After Emma Raducanu beat fellow teenager Leylah Fernandez 6-4 6-3 to end Britain's 44-year wait for a women's Grand Slam singles champion The Queen led the congratulations to her after the 18-year-old clinched the US Open title with a stunning victory in New York.
"I send my congratulations to you on your success," the Queen said. "It is a remarkable achievement at such a young age, and is testament to your hard work and dedication."
In a statement, the monarch added: "I have no doubt your outstanding performance, and that of your opponent Leylah Fernandez, will inspire the next generation of tennis players."
UK Prime Minister Boris Johnson tweeted: "What a sensational match! Huge congratulations to Emma Raducanu. You showed extraordinary skill, poise and guts and we are all hugely proud of you." It was a historic night for British sport's newest star - the youngest Grand Slam champion since Maria Sharapova in 2004 – which led pundits to predict big things and seemingly brought the UK to a standstill...
Virginia Wade, who was present at Arthur Ashe Stadium to witness Raducanu's win, was the last British woman to win a Grand Slam singles title - at Wimbledon in 1977. And, in an unprecedented run Raducanu became the first qualifier to win a major and has done so without dropping a set.
Tennis legend Martina Navratilova said: "A star is born. Emma Raducanu makes history and she is just getting started." Former British number one Greg Rusedski added: "She is going to be a multi-Grand Slam winner, a world number one. She is the real deal and it is a breath of fresh air having an 18-year-old win the event."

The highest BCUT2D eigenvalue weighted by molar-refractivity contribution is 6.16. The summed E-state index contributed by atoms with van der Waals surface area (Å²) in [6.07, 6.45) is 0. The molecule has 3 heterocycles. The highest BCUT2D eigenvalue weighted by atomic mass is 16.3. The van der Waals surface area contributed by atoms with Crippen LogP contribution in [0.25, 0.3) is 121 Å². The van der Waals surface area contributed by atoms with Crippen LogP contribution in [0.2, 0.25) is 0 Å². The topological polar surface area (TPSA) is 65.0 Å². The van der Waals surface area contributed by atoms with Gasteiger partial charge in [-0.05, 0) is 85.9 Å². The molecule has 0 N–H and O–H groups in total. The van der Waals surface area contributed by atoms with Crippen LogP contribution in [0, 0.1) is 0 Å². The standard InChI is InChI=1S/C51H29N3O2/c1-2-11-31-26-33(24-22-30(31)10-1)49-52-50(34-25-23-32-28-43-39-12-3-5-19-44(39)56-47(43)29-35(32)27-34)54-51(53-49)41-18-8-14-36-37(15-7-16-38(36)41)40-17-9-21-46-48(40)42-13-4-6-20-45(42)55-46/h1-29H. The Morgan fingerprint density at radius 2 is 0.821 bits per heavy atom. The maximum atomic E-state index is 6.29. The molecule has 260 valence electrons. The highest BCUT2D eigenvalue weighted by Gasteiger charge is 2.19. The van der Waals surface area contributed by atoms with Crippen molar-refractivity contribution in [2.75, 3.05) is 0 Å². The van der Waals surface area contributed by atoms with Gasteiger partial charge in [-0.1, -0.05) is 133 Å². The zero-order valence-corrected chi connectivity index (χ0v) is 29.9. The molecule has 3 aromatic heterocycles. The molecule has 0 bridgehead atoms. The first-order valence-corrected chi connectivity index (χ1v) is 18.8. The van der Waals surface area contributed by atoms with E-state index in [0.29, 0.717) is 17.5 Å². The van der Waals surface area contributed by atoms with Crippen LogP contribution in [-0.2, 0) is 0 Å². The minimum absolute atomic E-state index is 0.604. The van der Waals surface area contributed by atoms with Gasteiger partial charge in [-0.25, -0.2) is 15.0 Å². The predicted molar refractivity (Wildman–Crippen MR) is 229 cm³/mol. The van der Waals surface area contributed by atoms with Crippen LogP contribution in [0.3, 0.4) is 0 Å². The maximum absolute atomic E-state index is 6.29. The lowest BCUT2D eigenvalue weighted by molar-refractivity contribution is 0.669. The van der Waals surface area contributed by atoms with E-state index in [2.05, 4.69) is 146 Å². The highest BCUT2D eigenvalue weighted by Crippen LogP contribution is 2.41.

Raducanu, whose run to the fourth round at Wimbledon earlier this summer is her only other Grand Slam appearance, will take home £1.8m in prize money and rise from 150th to 23rd in the world rankings. She won the title with a classy performance in a high-calibre match against Canada's Fernandez that lasted almost two hours in Flushing Meadows, in Queens, New York.
By the end it appears as if it had the UK gripped, with many people tweeting to ask for Match of the Day to be delayed. Presenter Gary Lineker tweeted: "First time in my life I've ever tweeted whilst on air but my goodness what a performance, what a triumph, what an amazing young woman."
She was playing in just her second Grand Slam, having reached the fourth round of Wimbledon as a wildcard earlier this year.
Raducanu is the youngest female major champion since Maria Sharapova won Wimbledon in 2004 and the youngest Briton ever to win a Slam title.
"It shows the future of women's tennis and depth of the game is so great - every player in the draw has a shot at winning any tournament," she said in her on-court interview. I hope the next generation can follow in the steps of some of the legends, for example Billie Jean [King] right here.
" I'm still only 18 and I'm just having a free swing at anything that comes my way. That's how I faced every match here in the States.
“Yeah, it got me this trophy, so I don't think I should change anything."
"I fell somehow and thought that would throw me off balance - I was praying not for a double fault!" Raducanu said. "The level was extremely high and I hope we play each other in many more tournaments and hopefully finals."
Raducanu came through 10 matches to win the title, including three qualifying rounds, and beat Olympic champion Belinda Bencic and in-form Maria Sakkari in the quarter and semi-finals respectively.